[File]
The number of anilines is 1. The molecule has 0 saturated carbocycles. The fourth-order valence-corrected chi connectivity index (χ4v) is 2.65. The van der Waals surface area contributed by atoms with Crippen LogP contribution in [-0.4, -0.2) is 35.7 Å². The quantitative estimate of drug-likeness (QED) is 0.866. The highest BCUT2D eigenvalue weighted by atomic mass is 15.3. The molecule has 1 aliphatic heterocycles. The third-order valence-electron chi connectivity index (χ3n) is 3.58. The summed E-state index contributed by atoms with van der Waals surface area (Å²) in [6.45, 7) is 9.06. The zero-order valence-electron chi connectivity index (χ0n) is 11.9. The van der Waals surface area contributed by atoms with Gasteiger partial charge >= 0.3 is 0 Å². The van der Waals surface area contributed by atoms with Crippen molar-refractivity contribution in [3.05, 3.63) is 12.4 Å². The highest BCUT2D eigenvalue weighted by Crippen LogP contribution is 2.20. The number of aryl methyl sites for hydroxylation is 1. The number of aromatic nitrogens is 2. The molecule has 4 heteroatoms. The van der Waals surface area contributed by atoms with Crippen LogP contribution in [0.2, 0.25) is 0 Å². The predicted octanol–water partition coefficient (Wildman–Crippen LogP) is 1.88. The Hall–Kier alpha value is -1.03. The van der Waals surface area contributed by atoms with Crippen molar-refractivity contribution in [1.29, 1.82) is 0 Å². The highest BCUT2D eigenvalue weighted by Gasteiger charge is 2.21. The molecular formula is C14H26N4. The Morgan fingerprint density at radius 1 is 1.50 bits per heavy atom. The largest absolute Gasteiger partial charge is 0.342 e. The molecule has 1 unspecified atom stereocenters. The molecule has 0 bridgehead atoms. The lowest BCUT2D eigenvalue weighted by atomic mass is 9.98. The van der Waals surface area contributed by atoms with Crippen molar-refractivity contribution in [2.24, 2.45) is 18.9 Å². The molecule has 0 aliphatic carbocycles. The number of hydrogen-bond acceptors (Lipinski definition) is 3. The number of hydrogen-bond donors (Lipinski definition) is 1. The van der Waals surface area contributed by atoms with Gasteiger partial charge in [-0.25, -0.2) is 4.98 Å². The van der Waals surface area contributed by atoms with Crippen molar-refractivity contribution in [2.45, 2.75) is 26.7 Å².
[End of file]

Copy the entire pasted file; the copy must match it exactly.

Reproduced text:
The number of anilines is 1. The molecule has 0 saturated carbocycles. The fourth-order valence-corrected chi connectivity index (χ4v) is 2.65. The van der Waals surface area contributed by atoms with Crippen LogP contribution in [-0.4, -0.2) is 35.7 Å². The quantitative estimate of drug-likeness (QED) is 0.866. The highest BCUT2D eigenvalue weighted by atomic mass is 15.3. The molecule has 1 aliphatic heterocycles. The third-order valence-electron chi connectivity index (χ3n) is 3.58. The summed E-state index contributed by atoms with van der Waals surface area (Å²) in [6.45, 7) is 9.06. The zero-order valence-electron chi connectivity index (χ0n) is 11.9. The van der Waals surface area contributed by atoms with Gasteiger partial charge >= 0.3 is 0 Å². The van der Waals surface area contributed by atoms with Crippen molar-refractivity contribution in [3.05, 3.63) is 12.4 Å². The highest BCUT2D eigenvalue weighted by Crippen LogP contribution is 2.20. The number of aryl methyl sites for hydroxylation is 1. The number of aromatic nitrogens is 2. The molecule has 4 heteroatoms. The van der Waals surface area contributed by atoms with Crippen LogP contribution in [0.2, 0.25) is 0 Å². The predicted octanol–water partition coefficient (Wildman–Crippen LogP) is 1.88. The Hall–Kier alpha value is -1.03. The van der Waals surface area contributed by atoms with Crippen molar-refractivity contribution in [1.29, 1.82) is 0 Å². The highest BCUT2D eigenvalue weighted by Gasteiger charge is 2.21. The molecular formula is C14H26N4. The Morgan fingerprint density at radius 1 is 1.50 bits per heavy atom. The largest absolute Gasteiger partial charge is 0.342 e. The molecule has 1 unspecified atom stereocenters. The molecule has 0 bridgehead atoms. The lowest BCUT2D eigenvalue weighted by atomic mass is 9.98. The van der Waals surface area contributed by atoms with Crippen molar-refractivity contribution in [2.24, 2.45) is 18.9 Å². The molecule has 0 aliphatic carbocycles. The number of hydrogen-bond acceptors (Lipinski definition) is 3. The number of hydrogen-bond donors (Lipinski definition) is 1. The van der Waals surface area contributed by atoms with Gasteiger partial charge in [-0.25, -0.2) is 4.98 Å². The van der Waals surface area contributed by atoms with Crippen molar-refractivity contribution in [2.45, 2.75) is 26.7 Å².